How to pick a good personal trainer and what to avoid

How to pick a good personal trainer and what to avoid

Have you ever received dodgy nutrition or exercise advice from a PT?

Alex Thomas, the founder of Sports Nutrition Association, says it’s likely many of us know when the advice we are being given just seems a bit…off, but advises it’s best to double check if you have concerns about your PT’s advice.

“If the advice that you are receiving seems a bit far-fetched, consider speaking to another expert to cross check, or write into us at Sports Nutrition Association, especially if it is nutrition or supplement related.”

woman working out with personal trainer in gym
How do you know you have the right Personal Trainer for you? Photo: Getty
The Sports Nutrition Association, which is a new educational and governing body that is regulating Personal Trainers, Exercise Physiologists, Strength Coaches, Exercise Scientists, and Clinical Nutritionists, is looking to add Sports Nutrition & Supplementation Programming to their insured scope of practice.

The association exists to create best practice within the industry to try to stamp out misinformation and dangerous advice. But how do you find a great PT? And do you even need one?

The Benefits Of Having A PT
Alex says there are so many benefits to having a personal trainer.

“For starters, because you are spending a little more money on them as opposed to a group class, it is a good motivator to show up!” he says.

“Personal Trainers are also great in terms of the fact that if you are one-on-one, you have all of their attention which means no slacking.

“They can program the workout to suit your needs and goals, they can help you build healthy habits, and if they are also qualified in nutrition, they may even be able to double up with nutritional advice as well.”

personal training class
There are so many benefits to having a personal trainer. Photo: Getty
Signs Your PT Isn’t Working Out
But he warns there are definitely some red flags to look out for.

“If the trainer is not respecting your injuries, likes and dislikes when it comes to training, you may need a second opinion,” he warns.

“Although, keep in mind, if you are a client who tries to get out of doing every single exercise, that needs to be taken into account.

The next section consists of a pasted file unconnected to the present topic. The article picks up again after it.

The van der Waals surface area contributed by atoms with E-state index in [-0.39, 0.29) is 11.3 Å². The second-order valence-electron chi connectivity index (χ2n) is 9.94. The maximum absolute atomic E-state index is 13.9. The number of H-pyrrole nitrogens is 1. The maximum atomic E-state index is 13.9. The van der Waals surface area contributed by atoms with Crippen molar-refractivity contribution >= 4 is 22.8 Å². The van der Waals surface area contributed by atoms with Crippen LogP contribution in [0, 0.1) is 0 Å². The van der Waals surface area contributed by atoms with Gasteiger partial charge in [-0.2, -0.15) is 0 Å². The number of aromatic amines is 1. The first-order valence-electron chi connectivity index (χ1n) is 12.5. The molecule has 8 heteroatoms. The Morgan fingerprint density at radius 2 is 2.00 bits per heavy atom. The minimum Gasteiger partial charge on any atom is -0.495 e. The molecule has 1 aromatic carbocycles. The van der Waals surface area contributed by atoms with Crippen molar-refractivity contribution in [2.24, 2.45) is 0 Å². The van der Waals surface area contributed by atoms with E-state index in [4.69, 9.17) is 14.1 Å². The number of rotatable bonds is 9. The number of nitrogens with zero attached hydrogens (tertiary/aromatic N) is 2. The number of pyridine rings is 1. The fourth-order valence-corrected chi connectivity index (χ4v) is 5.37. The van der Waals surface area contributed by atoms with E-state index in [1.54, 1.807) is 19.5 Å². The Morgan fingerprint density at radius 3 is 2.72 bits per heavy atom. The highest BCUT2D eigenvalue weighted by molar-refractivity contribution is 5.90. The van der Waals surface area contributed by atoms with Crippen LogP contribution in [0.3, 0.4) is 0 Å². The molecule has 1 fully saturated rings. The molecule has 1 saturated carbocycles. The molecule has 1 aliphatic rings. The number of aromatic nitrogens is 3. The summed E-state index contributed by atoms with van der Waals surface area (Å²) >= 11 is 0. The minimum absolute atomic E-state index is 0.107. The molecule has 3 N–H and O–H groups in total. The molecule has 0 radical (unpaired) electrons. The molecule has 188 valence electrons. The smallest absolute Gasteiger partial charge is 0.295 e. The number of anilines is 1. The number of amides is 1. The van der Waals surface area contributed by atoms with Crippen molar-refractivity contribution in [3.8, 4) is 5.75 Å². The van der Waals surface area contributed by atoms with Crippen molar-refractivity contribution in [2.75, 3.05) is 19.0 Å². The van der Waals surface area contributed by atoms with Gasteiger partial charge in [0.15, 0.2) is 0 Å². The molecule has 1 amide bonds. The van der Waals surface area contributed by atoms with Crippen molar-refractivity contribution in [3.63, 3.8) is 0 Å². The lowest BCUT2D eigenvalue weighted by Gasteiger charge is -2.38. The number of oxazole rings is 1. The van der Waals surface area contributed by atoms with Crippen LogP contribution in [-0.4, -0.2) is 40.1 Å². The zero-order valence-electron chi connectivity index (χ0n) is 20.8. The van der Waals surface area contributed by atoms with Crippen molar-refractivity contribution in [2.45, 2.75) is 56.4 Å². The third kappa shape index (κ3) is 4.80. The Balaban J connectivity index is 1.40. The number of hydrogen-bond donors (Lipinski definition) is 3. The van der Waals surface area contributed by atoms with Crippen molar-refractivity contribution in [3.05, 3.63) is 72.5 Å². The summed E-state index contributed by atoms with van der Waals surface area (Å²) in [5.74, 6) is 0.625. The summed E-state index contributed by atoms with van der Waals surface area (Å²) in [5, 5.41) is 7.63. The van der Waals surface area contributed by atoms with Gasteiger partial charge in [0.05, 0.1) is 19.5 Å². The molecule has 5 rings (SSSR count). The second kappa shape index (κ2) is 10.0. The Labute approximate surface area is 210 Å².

“But if they make you feel uncomfortable at all, you may also want to look for someone else.”

What To Look For When Hiring A PT
Whether you prefer the gentle approach or more of a boot-camp feel to your workout, Alex says there’s a PT out there for you.

“First and foremost, you want to find someone who aligns with your goals and your personality,” he says.

“If you are not someone who likes getting yelled at, then don’t go for a drill sergeant. If you don’t like power lifting, then find a trainer who has a style similar to how you like to train. That is the first thing, because if you don’t align with the person who is training you, you are unlikely to stick with training.”

Alex says it’s also vital to check qualifications.

“If you are pregnant or post-natal, you want a trainer with experience and credentials that say they have done further education training mums. If you also want nutritional advice, which many clients want as nutrition is kind of part of the picture when you have a body goal, you want to find a trainer who is qualified to give advice on nutrition too.”

Three fit woman in bootcamp. They put in a lot of effort by planking side-by-side. Space for copy.
Dodgy advice and not taking your needs into account are a few red flags for a PT. Photo: Getty
The Sports Nutrition Association accredits professionals who have done the appropriate study to provide services around sports nutrition. They also educate coaches who may have some gaps in their education.

“Once they are up to scratch, they can become a member and that will give them access to ongoing research and manuals each year,” Paul explains. “We also get them to sit yearly exams and audit them annually too to ensure they are giving safe and best-practice advice.”

Alex also advises to make sure they have insurance as well.

“All businesses should have insurance, but you want to know that if for any reason, although it is rare, you get seriously injured, they are covered.”

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